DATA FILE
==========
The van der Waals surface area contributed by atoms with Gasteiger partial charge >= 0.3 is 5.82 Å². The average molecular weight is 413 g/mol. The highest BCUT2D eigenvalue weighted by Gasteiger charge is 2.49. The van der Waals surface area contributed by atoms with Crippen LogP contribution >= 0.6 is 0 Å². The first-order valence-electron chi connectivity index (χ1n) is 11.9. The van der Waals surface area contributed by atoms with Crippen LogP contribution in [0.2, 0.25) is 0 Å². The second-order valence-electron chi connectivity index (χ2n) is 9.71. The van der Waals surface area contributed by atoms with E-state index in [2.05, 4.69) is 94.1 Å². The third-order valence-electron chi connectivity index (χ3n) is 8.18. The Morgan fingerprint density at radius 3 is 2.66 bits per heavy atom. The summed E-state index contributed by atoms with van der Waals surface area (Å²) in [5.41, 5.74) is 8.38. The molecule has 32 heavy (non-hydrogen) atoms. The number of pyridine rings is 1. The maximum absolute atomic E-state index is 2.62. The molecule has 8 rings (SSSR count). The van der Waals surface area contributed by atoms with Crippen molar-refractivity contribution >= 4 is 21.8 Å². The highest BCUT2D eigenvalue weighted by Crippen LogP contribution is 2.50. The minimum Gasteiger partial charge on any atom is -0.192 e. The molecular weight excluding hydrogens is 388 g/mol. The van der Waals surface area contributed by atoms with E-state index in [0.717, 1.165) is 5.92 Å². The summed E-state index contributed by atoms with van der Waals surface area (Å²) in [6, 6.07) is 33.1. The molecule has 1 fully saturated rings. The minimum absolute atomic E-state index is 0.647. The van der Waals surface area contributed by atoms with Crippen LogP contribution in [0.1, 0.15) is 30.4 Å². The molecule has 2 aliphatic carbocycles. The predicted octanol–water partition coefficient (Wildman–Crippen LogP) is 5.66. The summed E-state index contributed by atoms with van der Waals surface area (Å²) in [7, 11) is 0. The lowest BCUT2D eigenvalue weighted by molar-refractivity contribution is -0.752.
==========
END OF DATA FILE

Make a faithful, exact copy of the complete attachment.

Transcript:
The van der Waals surface area contributed by atoms with Gasteiger partial charge >= 0.3 is 5.82 Å². The average molecular weight is 413 g/mol. The highest BCUT2D eigenvalue weighted by Gasteiger charge is 2.49. The van der Waals surface area contributed by atoms with Crippen LogP contribution >= 0.6 is 0 Å². The first-order valence-electron chi connectivity index (χ1n) is 11.9. The van der Waals surface area contributed by atoms with Crippen LogP contribution in [0.2, 0.25) is 0 Å². The second-order valence-electron chi connectivity index (χ2n) is 9.71. The van der Waals surface area contributed by atoms with E-state index in [2.05, 4.69) is 94.1 Å². The third-order valence-electron chi connectivity index (χ3n) is 8.18. The Morgan fingerprint density at radius 3 is 2.66 bits per heavy atom. The summed E-state index contributed by atoms with van der Waals surface area (Å²) in [5.41, 5.74) is 8.38. The molecule has 32 heavy (non-hydrogen) atoms. The number of pyridine rings is 1. The maximum absolute atomic E-state index is 2.62. The molecule has 8 rings (SSSR count). The van der Waals surface area contributed by atoms with Crippen molar-refractivity contribution >= 4 is 21.8 Å². The highest BCUT2D eigenvalue weighted by Crippen LogP contribution is 2.50. The minimum Gasteiger partial charge on any atom is -0.192 e. The molecular weight excluding hydrogens is 388 g/mol. The van der Waals surface area contributed by atoms with E-state index in [0.717, 1.165) is 5.92 Å². The summed E-state index contributed by atoms with van der Waals surface area (Å²) in [6, 6.07) is 33.1. The molecule has 1 fully saturated rings. The minimum absolute atomic E-state index is 0.647. The van der Waals surface area contributed by atoms with Crippen LogP contribution in [0.1, 0.15) is 30.4 Å². The molecule has 2 aliphatic carbocycles. The predicted octanol–water partition coefficient (Wildman–Crippen LogP) is 5.66. The summed E-state index contributed by atoms with van der Waals surface area (Å²) in [7, 11) is 0. The lowest BCUT2D eigenvalue weighted by molar-refractivity contribution is -0.752.